The so-far-unnamed Greater Cincinnati coalition working to reduce the local infant mortality rate set a goal yesterday: zero. It’s a dramatic vision for a region that, at 13.6, has an infant mortality rate more than twice the national average of six, as CityBeat covered here.
Councilman P.G. Sittenfeld announced in a statement yesterday that he will be gathering local leaders and health officials to encourage the state to expand Medicaid. The expansion, which CityBeat covered in further detail here, would save Ohio money and insure half a million Ohioans in the next decade, according to an analysis by the Health Policy Institute of Ohio.
Fish oils may increase the risk of prostate cancer, according to a new study.
A measure that would disallow employers from discriminating against gay and lesbian individuals made it through a U.S. Senate committee yesterday.
Cadillac’s Super Cruise could have the features to making self-driving cars viable.
A device trains blind people to see by listening.
Local public access media organization Media Bridges is shutting its doors for good by the end of the year, ending nearly 25 years of public service.
The organization’s demise is a result of the city eliminating funding for Media Bridges in its latest budget, which was passed by City Council in May.
“It is with great sadness that I must announce that Media Bridges will close its doors by the end of 2013. The city has made it extremely clear that we will not be receiving any more funding from them. While we have tried many other avenues for revenue it has become clear that we will be unable to sustain operations beyond 2013,” Media
Bridges Executive Director Tom Bishop announced Tuesday in the organization’s newsletter.
The shutdown will be a steady process, with Media Bridges completely closing once its channels are transferred or Dec. 13 — whichever comes first.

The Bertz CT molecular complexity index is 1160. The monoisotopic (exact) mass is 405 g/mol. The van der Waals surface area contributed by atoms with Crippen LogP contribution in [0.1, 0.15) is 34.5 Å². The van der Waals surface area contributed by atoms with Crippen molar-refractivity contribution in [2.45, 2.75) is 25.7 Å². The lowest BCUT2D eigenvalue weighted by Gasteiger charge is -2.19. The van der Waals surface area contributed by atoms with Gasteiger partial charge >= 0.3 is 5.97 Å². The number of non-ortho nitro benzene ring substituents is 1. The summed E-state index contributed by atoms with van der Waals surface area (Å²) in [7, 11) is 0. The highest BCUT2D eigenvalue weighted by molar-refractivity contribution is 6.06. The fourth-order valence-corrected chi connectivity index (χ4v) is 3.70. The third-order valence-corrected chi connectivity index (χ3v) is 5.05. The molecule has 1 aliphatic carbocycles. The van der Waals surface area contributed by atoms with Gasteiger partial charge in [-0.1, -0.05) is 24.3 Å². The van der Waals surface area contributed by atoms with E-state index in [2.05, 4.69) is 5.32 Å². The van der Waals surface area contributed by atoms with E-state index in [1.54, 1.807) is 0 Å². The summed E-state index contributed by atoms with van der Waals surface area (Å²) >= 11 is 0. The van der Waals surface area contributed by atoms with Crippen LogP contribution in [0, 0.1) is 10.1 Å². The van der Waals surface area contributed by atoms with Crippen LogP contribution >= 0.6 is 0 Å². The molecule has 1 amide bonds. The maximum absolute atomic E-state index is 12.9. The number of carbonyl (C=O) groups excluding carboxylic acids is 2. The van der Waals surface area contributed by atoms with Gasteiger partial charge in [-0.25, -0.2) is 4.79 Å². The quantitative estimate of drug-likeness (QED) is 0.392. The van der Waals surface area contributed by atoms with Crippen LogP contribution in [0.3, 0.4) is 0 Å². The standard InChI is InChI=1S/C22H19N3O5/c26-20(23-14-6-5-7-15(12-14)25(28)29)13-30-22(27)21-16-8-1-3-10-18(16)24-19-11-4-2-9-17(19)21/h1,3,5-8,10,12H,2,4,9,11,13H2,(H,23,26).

The city’s budget cuts were originally considered in December, but City Council managed to restore some funding to keep the organization afloat. Prior to the partial restoration, Bishop had called the cuts a “meteor” to his organization’s budget.
City officials previously defended the cuts to Media Bridges, citing city surveys that ranked the program poorly in terms of budgetary importance. For the surveys, the city used meetings and mailed questionnaires to gauge public opinion.
But Bishop claims the surveys’ demographics were lopsided against low-income Cincinnatians, the income group that benefits the most from public access programs like Media Bridges.
For both the meeting-based and mail-in surveys, Bishop’s claim checks out. His concern is even directly acknowledged and backed in the documented survey results for the meetings: “Twenty-two percent of meeting participants earned less than $23,050 per year, compared to 40.8 percent of the population at large who earn less than $24,999 per year. While this is not representative of the population at large, the data does indicate strong participation from low income residents.”
Meanwhile, wealthier Cincinnatians were much better represented, with 11 percent of meeting participants making $150,000 or more per year despite only 6 percent of the city at large belonging to that income group, according to the survey results.
The same issue can be found in the mail-in survey: Only 22 percent of respondents made less than $25,000, while 10 percent made $150,000 or more.
“It’s ridiculous that they would call that representative of the city of Cincinnati,” Bishop says.